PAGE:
Premature labor or pre-term labor starts three weeks before the due date of delivery (usually before 37 weeks of pregnancy). A fetus that stays within the amniotic bag for a longer duration will have lesser problems after birth. Premature labor leads to premature birth and occurs in 12% of pregnancies. Understanding the risk factors and symptoms will help in reducing the chances of premature labor.
Premature labor occurs because of uterine contractions that open the cervical canal earlier than the specified date. A number of factors increase the risk of pre-term labor. This includes
- Being overweight
- Smoking and drinking
- Conditions like pre-eclampsia, high blood pressure, diabetes, infections, and blood clotting disorders
- Having fetus with birth defects
- Multiple pregnancies
- History of premature labor
- Pregnancy too soon after one delivery
Knowing the symptoms will help in getting assistance at the right time. Some of the common signs of pre-term labor include
- Pain in lower back
- Abdominal cramps similar to menstrual cramps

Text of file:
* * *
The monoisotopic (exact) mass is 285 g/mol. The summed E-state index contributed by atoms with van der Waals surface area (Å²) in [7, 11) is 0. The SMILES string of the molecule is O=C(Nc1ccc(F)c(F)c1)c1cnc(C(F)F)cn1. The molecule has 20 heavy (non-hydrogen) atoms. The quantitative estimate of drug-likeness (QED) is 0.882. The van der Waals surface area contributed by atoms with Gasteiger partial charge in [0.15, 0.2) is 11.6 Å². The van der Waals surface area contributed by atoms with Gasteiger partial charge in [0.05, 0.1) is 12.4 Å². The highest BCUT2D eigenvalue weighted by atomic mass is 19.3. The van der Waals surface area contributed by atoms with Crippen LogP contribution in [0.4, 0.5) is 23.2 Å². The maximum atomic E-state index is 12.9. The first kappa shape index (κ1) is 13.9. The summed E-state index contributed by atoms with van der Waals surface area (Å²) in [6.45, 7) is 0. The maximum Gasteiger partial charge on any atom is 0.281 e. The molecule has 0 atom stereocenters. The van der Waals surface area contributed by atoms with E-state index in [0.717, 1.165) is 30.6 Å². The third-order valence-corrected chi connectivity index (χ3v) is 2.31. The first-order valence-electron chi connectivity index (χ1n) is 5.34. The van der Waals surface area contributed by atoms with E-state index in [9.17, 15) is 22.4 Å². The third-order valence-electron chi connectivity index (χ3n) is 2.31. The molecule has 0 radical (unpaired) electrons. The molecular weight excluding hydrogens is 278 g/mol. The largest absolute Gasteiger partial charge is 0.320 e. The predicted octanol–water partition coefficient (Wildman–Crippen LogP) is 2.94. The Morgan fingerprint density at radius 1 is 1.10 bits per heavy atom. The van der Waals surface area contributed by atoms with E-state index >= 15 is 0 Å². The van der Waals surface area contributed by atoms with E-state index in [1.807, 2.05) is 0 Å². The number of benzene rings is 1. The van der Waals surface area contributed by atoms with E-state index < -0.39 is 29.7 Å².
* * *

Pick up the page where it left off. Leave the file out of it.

- Leakage of vaginal fluid
- Pressure in vagina
- Light bleeding from vagina
- Uterine contractions that repeat every 10 minutes or so
Some of these may seem normal during pregnancy, but if in doubt do not hesitate to call your doctor.
How to spot pre-term labor
During a contraction, you can feel the uterus tightening and then relaxing after a period of time. Time your contractions by noting the time of one contraction and the time for the next contraction. Change your position or drink 2-3 glasses of water to see whether contraction stops. If you still have contractions, do call your midwife or doctor.
Some women may have false contractions, called Braxton Hicks contractions, which are harmless. These contractions often stop when one moves around or relax. They are not a part of true labor.